Writing Audio Theater


Writing audio theater is kind of like the whole audio theater medium. It doesn't quite fit into any of the niches out there. You have only the four tools to work with:
  • Dialogue
  • Sound effects
  • Music
  • Silence
Many good people have written about the subject, and we don't claim to be the last word on it. So here are a number of resources you can use to help you along in learning how to write for audio. Includes things to think about, script format, websites, books and links to some of the best people in the field.

Websites


Hints on writing radio drama - http://www.irdp.co.uk/page7.htm
by Tim Crook of
Independent Radio Drama Productions, in the United Kingdom.
A brief tongue-in-cheek introduction to playwriting for the radio, it has some good ideas of what to think about while writing for this medium.

Principles of writing radio drama - http://www.irdp.co.uk/scripts.htm
by Tim Crook of IRDP.
A longer version of the "Hints" article above. Some excellent advice and concerns about writing for radio, from people (Britons) who have been doing it ever since there was drama on the air.

The Well-Tempered Audio Dramatist - http://www.natf.org/wtad.html
by Yuri Rasovsky
Yuri's book is available free as a PDF download through the
National Audio Theater Festivals website. The above link is to a form page. It’s a 217 page book on the writing and production of audio theater by one of the very best there was. Yuri died in 2012, and we’ll miss him.



Tony Palermo's RuyaSonic website - http://www.RuyaSonic.com/
Tony is a dynamo of audio theater. He has several pages relating to writing for audio. Here's the main page from which all the rest are linked. Tony offers advice for beginners and the experienced on adaptations, writing good cues, using a narrator, writing for children, writing horror, and another radio drama script format for MS Word. There are also links to a number of sites, especially several that offer scripts, either new or from Old Time Radio.

Balance Publishing - http://www.balancepublishing.com
Don Kisner has a book, scripts, and a number of kits for producing audio theater in the classroom. The book is
Theater of the Mind, and the kits include scripts, a sound effects CD, and instructions on how to produce the plays for elementary, middle and secondary schools. A unique approach using media for teaching.
Radio Dramas in the Classroom - http://www.ravenradiotheater.com
The Raven Radio Theater offers radio drama scripts complete with casting directions, detailed instructions for finding and/or making the necessary mechanical sound effects, a full set of sound effects cue cards with music and background sounds customized for each play. Most of the Raven Radio Theater plays can be performed by twenty to thirty-five students as readers theater, with sound effects, for school assemblies or recorded. Downloadable scripts now available.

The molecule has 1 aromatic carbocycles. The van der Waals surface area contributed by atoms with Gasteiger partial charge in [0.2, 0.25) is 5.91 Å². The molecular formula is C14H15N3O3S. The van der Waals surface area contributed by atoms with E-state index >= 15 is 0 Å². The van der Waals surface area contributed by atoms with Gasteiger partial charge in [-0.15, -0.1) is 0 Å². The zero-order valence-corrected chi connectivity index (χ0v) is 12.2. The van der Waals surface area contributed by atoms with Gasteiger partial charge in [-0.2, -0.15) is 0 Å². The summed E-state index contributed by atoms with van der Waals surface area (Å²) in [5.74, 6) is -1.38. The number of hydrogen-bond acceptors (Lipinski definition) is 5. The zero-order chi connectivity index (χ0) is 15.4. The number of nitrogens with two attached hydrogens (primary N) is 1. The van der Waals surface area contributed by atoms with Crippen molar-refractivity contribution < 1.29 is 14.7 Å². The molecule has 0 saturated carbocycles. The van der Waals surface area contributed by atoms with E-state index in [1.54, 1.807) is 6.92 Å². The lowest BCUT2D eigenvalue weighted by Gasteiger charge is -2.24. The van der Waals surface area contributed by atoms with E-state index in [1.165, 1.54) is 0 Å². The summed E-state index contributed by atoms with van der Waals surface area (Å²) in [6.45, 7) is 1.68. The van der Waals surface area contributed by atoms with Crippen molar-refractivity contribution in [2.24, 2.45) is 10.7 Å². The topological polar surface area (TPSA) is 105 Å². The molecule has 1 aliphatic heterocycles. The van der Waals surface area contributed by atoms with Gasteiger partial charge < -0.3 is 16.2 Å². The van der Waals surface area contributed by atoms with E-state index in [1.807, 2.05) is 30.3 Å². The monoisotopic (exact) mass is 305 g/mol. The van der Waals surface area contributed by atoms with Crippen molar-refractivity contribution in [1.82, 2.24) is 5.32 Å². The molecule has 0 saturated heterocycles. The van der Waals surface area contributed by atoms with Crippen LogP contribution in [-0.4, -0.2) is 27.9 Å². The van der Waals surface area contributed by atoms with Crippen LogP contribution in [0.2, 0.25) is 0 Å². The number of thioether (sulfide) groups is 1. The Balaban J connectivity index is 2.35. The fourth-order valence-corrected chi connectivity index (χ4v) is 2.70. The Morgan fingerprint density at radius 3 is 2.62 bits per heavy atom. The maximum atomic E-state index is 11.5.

BBC Writer's Room - http://www.bbc.co.uk/writersroom/writing/guidelines_radiodrama.shtml
This page suggests listening to lots of radio drama and deciding for yourself what works and what doesn't. Then it tells you how to submit scripts to the BBC. There's also a page of
Tips from BBC writers and producers on what they are looking for in a script. Even if you're not planning to submit to the BBC, this is useful information.

Independent Radio Drama Productions - http://www.irdp.co.uk/
The company has ceased production, but they left a website up with articles on writing for radio, and the history of British Radio Drama. Look for Tim Crook’s book,
Radio Drama, which includes some of these posted articles. It’s good reading, though quite academic in style.


Books


There were a number of books about writing for radio published in the 1940s or published more recently in the United Kingdom. Listed here are some of the more recent ones, and also some books of modern scripts that are worth reading as good examples. I include them because I've seen them available in libraries or in new or used book stores.

Voices In Our Heads, The National Audio Theatre Festivals Guidebook and Script Collection, Volume 1. Available from NATF, it includes ten scripts, A Radio Theatre Primer by David Ossman, and A Production Guide by Yuri Rasovsky (selections from his book, The Well-Tempered Audio Dramatist, available free above). Ossman's Radio Theatre Primer is published in his book, Dr. Firesign’s Follies, available from BearManorMedia.com.

The Complete Book of Scriptwriting, Second Edition, by J. Michael Straczynski. 1996, Synthetic Worlds, Ltd & J. Michael Straczynski. ISBN: 0-89879-512-5. 424 pages. Published by Writer's Digest Books. Part IV is about writing for radio. The author is the award winning creator of the TV series Babylon 5, and has written for numerous others.

Radio Drama Theory and Practice, by Tim Crook. 1999, by Routledge, London and New York. Chapters on history of radio drama in the UK, and on all aspects of writing, directing and production of audio drama. Very good. Chapters available to read online at http://www.irdp.co.uk/.

Fourteen Radio Plays, by Arch Oboler (including the essay, The Art of Radio Writing, by the author. 1940, Random House, Inc. 257 pages.

The Original Hitchhiker Radio Scripts, by Douglas Adams. 1985. Harmony Books, New York/Crown Publishers, London. 249 pages. ISBN: 0-517-55950-1.

Star Wars, the Original Radio Scripts, by Brian Daley. 1994. Del Rey/Ballantine Books, New York. 346 pages. ISBN: 0-345-39109-8.

The Way To Write Radio Drama, by William Ash, © 1985. Elm Tree Books, London. 136 pages. ISBN: 0-241-11445-4.